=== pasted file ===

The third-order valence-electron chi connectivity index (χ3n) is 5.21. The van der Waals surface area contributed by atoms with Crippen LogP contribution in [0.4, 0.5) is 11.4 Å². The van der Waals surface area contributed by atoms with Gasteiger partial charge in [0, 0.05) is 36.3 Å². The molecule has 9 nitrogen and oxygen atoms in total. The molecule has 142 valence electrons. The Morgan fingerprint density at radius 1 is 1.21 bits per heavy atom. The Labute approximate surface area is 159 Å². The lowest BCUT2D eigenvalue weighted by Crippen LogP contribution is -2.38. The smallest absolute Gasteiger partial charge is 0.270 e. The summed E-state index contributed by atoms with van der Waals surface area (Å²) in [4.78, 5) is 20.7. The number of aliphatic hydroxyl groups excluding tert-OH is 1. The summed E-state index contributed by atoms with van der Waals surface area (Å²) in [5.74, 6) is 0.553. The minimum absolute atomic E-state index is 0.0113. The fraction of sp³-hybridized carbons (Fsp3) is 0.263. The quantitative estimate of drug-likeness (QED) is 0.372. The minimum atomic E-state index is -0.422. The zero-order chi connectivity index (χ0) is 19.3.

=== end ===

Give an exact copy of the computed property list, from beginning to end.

The third-order valence-electron chi connectivity index (χ3n) is 5.21. The van der Waals surface area contributed by atoms with Crippen LogP contribution in [0.4, 0.5) is 11.4 Å². The van der Waals surface area contributed by atoms with Gasteiger partial charge in [0, 0.05) is 36.3 Å². The molecule has 9 nitrogen and oxygen atoms in total. The molecule has 142 valence electrons. The Morgan fingerprint density at radius 1 is 1.21 bits per heavy atom. The Labute approximate surface area is 159 Å². The lowest BCUT2D eigenvalue weighted by Crippen LogP contribution is -2.38. The smallest absolute Gasteiger partial charge is 0.270 e. The summed E-state index contributed by atoms with van der Waals surface area (Å²) in [4.78, 5) is 20.7. The number of aliphatic hydroxyl groups excluding tert-OH is 1. The summed E-state index contributed by atoms with van der Waals surface area (Å²) in [5.74, 6) is 0.553. The minimum absolute atomic E-state index is 0.0113. The fraction of sp³-hybridized carbons (Fsp3) is 0.263. The quantitative estimate of drug-likeness (QED) is 0.372. The minimum atomic E-state index is -0.422. The zero-order chi connectivity index (χ0) is 19.3.